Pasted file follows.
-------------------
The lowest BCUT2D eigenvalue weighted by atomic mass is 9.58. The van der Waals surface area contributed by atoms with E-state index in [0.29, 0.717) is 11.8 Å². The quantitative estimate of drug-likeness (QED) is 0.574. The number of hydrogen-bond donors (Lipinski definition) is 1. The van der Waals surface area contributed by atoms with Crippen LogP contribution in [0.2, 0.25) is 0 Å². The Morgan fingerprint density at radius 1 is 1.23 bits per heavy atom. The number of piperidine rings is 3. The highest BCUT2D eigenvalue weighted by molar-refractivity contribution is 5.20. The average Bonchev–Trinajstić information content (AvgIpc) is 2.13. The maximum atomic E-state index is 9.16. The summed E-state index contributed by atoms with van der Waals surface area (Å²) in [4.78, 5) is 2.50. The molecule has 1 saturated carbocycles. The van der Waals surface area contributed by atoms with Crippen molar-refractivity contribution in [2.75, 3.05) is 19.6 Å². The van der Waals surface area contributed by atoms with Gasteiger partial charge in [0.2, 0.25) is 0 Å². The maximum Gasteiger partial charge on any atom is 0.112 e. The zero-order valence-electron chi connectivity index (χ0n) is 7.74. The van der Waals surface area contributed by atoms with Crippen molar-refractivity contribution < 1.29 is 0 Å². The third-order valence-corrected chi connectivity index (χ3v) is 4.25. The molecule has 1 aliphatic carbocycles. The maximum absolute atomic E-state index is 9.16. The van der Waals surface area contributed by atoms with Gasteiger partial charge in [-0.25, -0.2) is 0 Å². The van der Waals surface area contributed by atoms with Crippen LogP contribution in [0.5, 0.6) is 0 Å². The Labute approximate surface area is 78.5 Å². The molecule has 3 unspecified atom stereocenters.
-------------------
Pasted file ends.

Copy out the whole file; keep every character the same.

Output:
The lowest BCUT2D eigenvalue weighted by atomic mass is 9.58. The van der Waals surface area contributed by atoms with E-state index in [0.29, 0.717) is 11.8 Å². The quantitative estimate of drug-likeness (QED) is 0.574. The number of hydrogen-bond donors (Lipinski definition) is 1. The van der Waals surface area contributed by atoms with Crippen LogP contribution in [0.2, 0.25) is 0 Å². The Morgan fingerprint density at radius 1 is 1.23 bits per heavy atom. The number of piperidine rings is 3. The highest BCUT2D eigenvalue weighted by molar-refractivity contribution is 5.20. The average Bonchev–Trinajstić information content (AvgIpc) is 2.13. The maximum atomic E-state index is 9.16. The summed E-state index contributed by atoms with van der Waals surface area (Å²) in [4.78, 5) is 2.50. The molecule has 1 saturated carbocycles. The van der Waals surface area contributed by atoms with Crippen molar-refractivity contribution in [2.75, 3.05) is 19.6 Å². The van der Waals surface area contributed by atoms with Gasteiger partial charge in [0.2, 0.25) is 0 Å². The maximum Gasteiger partial charge on any atom is 0.112 e. The zero-order valence-electron chi connectivity index (χ0n) is 7.74. The van der Waals surface area contributed by atoms with Crippen molar-refractivity contribution < 1.29 is 0 Å². The third-order valence-corrected chi connectivity index (χ3v) is 4.25. The molecule has 1 aliphatic carbocycles. The maximum absolute atomic E-state index is 9.16. The van der Waals surface area contributed by atoms with Gasteiger partial charge in [-0.25, -0.2) is 0 Å². The van der Waals surface area contributed by atoms with Crippen LogP contribution in [0.5, 0.6) is 0 Å². The Labute approximate surface area is 78.5 Å². The molecule has 3 unspecified atom stereocenters.